I'll reference the drive as /dev/sd* for convinience sake, so change /dev/sd* to name of the drive you've connected. If you're unsure what it is, use gparted ("System->Administration->Partition Editor") or some other partition editor to look through all your drives.

3. Get your bootsector image:

# dd if=/dev/sd* of=fullbootsect bs=512 count=10796

(3.5.) If loop was compiled as a kernel module, you may need to insert it:

# modprobe loop

4. Setup a loop:

# losetup /dev/loop0 fullbootsect

5. Download and unpack the u-boot fw_printenv utility that I slightly modified to fit our needs:

# wget http://mybookworld.wikidot.com/local--files/how-to-change-your-mbwe-bluering-mac-address/uboot-env.v2.i386.tar.gz
# tar -xzvf uboot-env.v2.i386.tar.gz

6. Install pre-compiled i-386 binary:

# cd uboot-env.v2
# make install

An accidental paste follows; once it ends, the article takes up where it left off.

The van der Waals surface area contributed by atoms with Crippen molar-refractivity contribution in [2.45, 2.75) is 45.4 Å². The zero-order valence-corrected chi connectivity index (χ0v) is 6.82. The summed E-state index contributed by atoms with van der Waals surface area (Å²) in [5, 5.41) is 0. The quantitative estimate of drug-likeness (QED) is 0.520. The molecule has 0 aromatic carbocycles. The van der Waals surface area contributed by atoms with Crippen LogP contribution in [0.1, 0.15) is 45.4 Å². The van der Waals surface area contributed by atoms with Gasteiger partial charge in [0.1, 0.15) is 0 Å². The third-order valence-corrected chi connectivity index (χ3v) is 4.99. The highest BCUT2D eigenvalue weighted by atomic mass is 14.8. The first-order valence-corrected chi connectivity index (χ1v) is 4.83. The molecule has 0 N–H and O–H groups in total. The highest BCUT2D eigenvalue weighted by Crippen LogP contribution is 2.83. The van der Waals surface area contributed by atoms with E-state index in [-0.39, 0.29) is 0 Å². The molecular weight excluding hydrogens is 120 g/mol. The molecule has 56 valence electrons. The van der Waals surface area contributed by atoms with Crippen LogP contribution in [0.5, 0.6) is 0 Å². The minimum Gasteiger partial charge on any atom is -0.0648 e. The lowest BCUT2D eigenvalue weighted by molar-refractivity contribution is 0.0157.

or

Compile the binary yourself:

# cd uboot-env.v2
# make clean
# make
# make install

7. Make a check to see if all's fine:

# fw_printenv

The output should look like this:

Valid CRC is 43E890A4
The bytes should be: A4 90 E8 43

bootcmd=run select0 load boot || run select1 load boot
bootdelay=2
baudrate=115200
ethaddr=00:30:e0:00:00:01
ipaddr=172.31.0.128
serverip=172.31.0.100
autoload=n
netmask=255.255.0.0
bootfile="uImage"
select0=ide dev 0
select1=ide dev 1
load=ide read 0x48500000 12c 1644
boot=bootm 48500000
stdin=serial
stdout=serial
stderr=serial
bootargs=mem=32M console=ttyS0,115200 root=/dev/md1 netdev=0,0,0x0090A978,0x32D1,eth0

If you get a 'Bad CRC' error, this means that eather the loop isn't set up right, or your current checksum doesn't match the valid one (have you already tried to change the mac-address?)

8. Get yourself some decent hex-editor.
I used ghex:

# apt-get install ghex
##for Debian or Ubuntu

9. Edit the fullbootsect image:

# cd ..
# ghex2 fullbootsect
##or <your_hex_editor> fullbootsect